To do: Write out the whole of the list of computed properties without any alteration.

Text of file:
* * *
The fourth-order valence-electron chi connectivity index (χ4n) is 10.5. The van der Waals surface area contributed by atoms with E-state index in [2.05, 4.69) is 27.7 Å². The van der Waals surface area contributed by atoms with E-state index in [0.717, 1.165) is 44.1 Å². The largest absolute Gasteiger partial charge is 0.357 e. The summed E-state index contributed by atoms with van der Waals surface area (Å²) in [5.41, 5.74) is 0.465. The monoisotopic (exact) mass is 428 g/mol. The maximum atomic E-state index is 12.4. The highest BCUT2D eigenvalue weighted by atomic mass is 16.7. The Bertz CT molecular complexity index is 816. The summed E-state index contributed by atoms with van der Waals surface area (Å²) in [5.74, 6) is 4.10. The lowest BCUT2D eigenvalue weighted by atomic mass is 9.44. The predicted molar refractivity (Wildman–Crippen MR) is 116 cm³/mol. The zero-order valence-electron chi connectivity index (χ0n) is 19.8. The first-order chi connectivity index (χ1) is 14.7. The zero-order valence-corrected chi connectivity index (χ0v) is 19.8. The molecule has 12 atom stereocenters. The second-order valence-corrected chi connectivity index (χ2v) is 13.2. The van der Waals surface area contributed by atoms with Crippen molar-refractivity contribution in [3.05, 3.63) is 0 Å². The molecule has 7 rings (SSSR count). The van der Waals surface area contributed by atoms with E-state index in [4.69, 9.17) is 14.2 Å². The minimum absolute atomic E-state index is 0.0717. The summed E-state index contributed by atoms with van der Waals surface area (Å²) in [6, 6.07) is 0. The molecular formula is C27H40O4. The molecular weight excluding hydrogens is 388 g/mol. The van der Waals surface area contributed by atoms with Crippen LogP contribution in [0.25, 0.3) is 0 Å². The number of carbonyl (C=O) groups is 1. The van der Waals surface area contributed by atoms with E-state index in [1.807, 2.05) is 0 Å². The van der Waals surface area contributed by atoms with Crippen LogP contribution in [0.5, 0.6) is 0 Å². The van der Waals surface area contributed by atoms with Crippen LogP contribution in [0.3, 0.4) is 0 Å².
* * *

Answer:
The fourth-order valence-electron chi connectivity index (χ4n) is 10.5. The van der Waals surface area contributed by atoms with E-state index in [2.05, 4.69) is 27.7 Å². The van der Waals surface area contributed by atoms with E-state index in [0.717, 1.165) is 44.1 Å². The largest absolute Gasteiger partial charge is 0.357 e. The summed E-state index contributed by atoms with van der Waals surface area (Å²) in [5.41, 5.74) is 0.465. The monoisotopic (exact) mass is 428 g/mol. The maximum atomic E-state index is 12.4. The highest BCUT2D eigenvalue weighted by atomic mass is 16.7. The Bertz CT molecular complexity index is 816. The summed E-state index contributed by atoms with van der Waals surface area (Å²) in [5.74, 6) is 4.10. The lowest BCUT2D eigenvalue weighted by atomic mass is 9.44. The predicted molar refractivity (Wildman–Crippen MR) is 116 cm³/mol. The zero-order valence-electron chi connectivity index (χ0n) is 19.8. The first-order chi connectivity index (χ1) is 14.7. The zero-order valence-corrected chi connectivity index (χ0v) is 19.8. The molecule has 12 atom stereocenters. The second-order valence-corrected chi connectivity index (χ2v) is 13.2. The van der Waals surface area contributed by atoms with Crippen molar-refractivity contribution in [3.05, 3.63) is 0 Å². The molecule has 7 rings (SSSR count). The van der Waals surface area contributed by atoms with E-state index in [4.69, 9.17) is 14.2 Å². The minimum absolute atomic E-state index is 0.0717. The summed E-state index contributed by atoms with van der Waals surface area (Å²) in [6, 6.07) is 0. The molecular formula is C27H40O4. The molecular weight excluding hydrogens is 388 g/mol. The van der Waals surface area contributed by atoms with Crippen LogP contribution in [0.25, 0.3) is 0 Å². The number of carbonyl (C=O) groups is 1. The van der Waals surface area contributed by atoms with E-state index in [1.807, 2.05) is 0 Å². The van der Waals surface area contributed by atoms with Crippen LogP contribution in [0.5, 0.6) is 0 Å². The van der Waals surface area contributed by atoms with Crippen LogP contribution in [0.3, 0.4) is 0 Å².